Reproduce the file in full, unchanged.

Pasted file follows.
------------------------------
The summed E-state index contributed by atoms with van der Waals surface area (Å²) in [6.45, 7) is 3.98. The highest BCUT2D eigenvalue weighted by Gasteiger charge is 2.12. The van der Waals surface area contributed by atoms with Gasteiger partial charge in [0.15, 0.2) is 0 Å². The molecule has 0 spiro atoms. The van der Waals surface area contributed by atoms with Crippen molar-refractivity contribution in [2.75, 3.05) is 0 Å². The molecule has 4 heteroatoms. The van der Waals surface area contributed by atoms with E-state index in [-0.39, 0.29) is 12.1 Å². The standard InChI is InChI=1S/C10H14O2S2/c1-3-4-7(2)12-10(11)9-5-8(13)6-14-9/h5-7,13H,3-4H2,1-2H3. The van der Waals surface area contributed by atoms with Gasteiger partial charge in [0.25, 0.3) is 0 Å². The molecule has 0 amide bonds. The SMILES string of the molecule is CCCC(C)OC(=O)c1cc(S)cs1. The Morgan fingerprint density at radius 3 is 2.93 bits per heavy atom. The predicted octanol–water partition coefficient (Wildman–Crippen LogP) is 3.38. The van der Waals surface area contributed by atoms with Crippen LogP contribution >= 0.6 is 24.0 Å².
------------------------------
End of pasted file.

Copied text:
The summed E-state index contributed by atoms with van der Waals surface area (Å²) in [6.45, 7) is 3.98. The highest BCUT2D eigenvalue weighted by Gasteiger charge is 2.12. The van der Waals surface area contributed by atoms with Gasteiger partial charge in [0.15, 0.2) is 0 Å². The molecule has 0 spiro atoms. The van der Waals surface area contributed by atoms with Crippen molar-refractivity contribution in [2.75, 3.05) is 0 Å². The molecule has 4 heteroatoms. The van der Waals surface area contributed by atoms with E-state index in [-0.39, 0.29) is 12.1 Å². The standard InChI is InChI=1S/C10H14O2S2/c1-3-4-7(2)12-10(11)9-5-8(13)6-14-9/h5-7,13H,3-4H2,1-2H3. The van der Waals surface area contributed by atoms with Gasteiger partial charge in [0.25, 0.3) is 0 Å². The molecule has 0 amide bonds. The SMILES string of the molecule is CCCC(C)OC(=O)c1cc(S)cs1. The Morgan fingerprint density at radius 3 is 2.93 bits per heavy atom. The predicted octanol–water partition coefficient (Wildman–Crippen LogP) is 3.38. The van der Waals surface area contributed by atoms with Crippen LogP contribution >= 0.6 is 24.0 Å².